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Healthtech

Science says wearing a mask can dramatically reduce your risk of catching Covid-19

- September 22, 2020 2 MIN READ
The masks tested for the study. Image: Flinders University.
Tests of commonly available fabric masks by scientists at Flinders University has concluded that they significantly reduce the number of aerosolised viruses a wearer could be exposed to.

The study, published in Pathogens, found even the poorest performing mask filtered at least 50% of viruses.

The viral filtration (VFE) was calculated for two sizes of aerosols, 6 microns (VFE 6 μm), which is the size of aerosols produced by coughing, and 2.6 microns, which are small enough to be inhaled into the lower respiratory system.

The best performing fabric masks filtered 97% to 99% of the virus at both VFE measures.

One mask, made according to the Victorian Department of Health and Human Services guidelines, with two layers of reusable shopping bag fabric and one layer of cotton, filtered performing at 98.6% of the 6 micron particles and 99.1% of the 2.6 ones.

Another mask made from two layers of cotton had a VFE 6.0 μm of 55% and a VFE 2.6 μm of 93%. However, the effectiveness of that mask increased to become one of the best performers by simply inserting a section of vacuum cleaner bag or a dried baby wipe.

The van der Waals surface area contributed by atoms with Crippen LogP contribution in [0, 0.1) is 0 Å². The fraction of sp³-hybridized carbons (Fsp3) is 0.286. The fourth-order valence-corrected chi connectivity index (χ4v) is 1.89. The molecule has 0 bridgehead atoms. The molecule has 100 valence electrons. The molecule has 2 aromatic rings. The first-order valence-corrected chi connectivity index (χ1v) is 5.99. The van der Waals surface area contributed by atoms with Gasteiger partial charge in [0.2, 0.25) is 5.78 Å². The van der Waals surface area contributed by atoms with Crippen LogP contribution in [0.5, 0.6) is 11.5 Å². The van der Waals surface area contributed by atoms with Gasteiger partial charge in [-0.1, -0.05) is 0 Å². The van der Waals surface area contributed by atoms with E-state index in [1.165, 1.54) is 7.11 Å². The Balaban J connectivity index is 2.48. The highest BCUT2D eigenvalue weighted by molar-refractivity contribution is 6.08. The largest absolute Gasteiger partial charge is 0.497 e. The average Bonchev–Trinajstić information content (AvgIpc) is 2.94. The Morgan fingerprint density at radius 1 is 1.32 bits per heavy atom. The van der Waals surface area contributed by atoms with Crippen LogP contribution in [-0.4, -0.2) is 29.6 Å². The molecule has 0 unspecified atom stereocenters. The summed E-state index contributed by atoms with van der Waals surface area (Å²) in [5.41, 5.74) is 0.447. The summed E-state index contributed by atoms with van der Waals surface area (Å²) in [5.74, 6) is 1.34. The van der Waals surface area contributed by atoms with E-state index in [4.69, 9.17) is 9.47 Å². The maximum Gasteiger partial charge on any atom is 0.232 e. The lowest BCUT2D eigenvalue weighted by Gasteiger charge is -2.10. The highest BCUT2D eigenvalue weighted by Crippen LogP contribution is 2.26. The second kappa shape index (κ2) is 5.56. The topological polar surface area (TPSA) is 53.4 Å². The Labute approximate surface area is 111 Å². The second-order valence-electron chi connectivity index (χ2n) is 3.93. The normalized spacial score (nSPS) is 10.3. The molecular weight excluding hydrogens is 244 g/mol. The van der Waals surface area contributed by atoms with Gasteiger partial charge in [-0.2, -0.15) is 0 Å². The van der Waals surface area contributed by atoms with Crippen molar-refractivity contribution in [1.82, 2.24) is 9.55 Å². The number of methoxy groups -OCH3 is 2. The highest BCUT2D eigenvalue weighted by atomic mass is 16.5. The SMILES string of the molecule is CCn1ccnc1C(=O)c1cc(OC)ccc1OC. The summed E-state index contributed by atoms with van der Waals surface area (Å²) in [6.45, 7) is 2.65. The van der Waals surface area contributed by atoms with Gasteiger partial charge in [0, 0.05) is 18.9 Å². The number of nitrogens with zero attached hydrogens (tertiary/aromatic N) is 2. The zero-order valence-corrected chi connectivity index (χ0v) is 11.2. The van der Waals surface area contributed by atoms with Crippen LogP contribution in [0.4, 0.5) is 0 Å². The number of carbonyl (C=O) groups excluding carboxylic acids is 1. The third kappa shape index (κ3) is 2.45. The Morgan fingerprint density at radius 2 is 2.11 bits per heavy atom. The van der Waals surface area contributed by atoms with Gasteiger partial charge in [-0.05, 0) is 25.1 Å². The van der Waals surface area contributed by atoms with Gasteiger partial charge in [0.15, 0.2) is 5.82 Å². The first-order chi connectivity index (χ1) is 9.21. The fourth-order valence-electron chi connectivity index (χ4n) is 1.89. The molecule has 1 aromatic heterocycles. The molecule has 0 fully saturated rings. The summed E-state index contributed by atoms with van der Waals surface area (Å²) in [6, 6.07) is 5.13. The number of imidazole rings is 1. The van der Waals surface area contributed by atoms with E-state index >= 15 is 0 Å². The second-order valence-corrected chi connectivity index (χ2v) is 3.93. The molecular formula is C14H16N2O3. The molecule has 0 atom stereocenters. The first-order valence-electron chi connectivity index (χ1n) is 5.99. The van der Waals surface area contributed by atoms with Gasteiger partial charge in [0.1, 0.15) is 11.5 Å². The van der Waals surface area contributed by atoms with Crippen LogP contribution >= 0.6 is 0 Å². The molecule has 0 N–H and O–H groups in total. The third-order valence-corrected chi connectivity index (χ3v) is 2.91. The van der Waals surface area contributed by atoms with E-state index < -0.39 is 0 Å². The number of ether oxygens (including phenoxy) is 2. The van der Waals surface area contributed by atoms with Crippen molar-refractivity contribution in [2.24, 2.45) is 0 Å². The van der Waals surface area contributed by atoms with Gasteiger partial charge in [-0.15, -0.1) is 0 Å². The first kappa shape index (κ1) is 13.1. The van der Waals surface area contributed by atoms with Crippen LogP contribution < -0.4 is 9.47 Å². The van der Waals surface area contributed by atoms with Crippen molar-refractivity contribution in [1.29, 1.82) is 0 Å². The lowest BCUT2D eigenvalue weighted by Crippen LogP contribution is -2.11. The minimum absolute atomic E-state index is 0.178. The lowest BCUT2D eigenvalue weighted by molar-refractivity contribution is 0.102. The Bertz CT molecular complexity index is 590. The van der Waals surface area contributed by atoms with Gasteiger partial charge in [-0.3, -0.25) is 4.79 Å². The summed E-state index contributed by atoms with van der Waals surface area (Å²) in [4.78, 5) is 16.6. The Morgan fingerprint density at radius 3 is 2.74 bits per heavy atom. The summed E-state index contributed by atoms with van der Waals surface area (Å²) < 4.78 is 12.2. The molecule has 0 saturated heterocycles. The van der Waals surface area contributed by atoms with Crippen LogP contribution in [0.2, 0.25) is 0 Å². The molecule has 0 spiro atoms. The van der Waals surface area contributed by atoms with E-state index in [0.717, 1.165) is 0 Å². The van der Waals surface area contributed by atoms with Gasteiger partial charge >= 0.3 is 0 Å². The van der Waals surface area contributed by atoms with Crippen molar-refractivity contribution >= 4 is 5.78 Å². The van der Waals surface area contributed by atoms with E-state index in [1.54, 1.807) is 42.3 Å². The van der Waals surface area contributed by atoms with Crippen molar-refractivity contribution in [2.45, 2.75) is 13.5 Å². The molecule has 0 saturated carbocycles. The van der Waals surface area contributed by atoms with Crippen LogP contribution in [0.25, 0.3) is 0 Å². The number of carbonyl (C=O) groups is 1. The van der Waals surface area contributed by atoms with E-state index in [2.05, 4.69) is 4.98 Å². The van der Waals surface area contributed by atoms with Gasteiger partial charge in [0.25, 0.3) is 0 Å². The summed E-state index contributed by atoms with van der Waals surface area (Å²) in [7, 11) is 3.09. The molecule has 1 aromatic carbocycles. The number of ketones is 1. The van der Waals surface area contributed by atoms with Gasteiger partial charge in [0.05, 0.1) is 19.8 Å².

This study also found the VFE of N95 and surgical masks supported their high advertised bacterial filtration efficiency.

The Flinders environmental health experts said that while a 50% reduction might not seem particularly effective, US modelling studies have shown that if 80% of the population was wearing a 50% effective mask in areas of high transmission like New York, the number of COVID-19 deaths could fall between 17% and 45%.

This predicted reduction in deaths is significantly increased by wearing masks in areas with lower transmission rates, the researchers say.

Flinders University scientist Dr Harriet Whiley the study offered useful guidance for people required to wear face masks in public during the COVID-19 pandemic,” says

“The information will also inform best practice for fabric face mask design to protect against respiratory diseases and reduce community-based transmission of SARS-CoV-2 – the virus that causes Covid-19.”

She explains their findings below: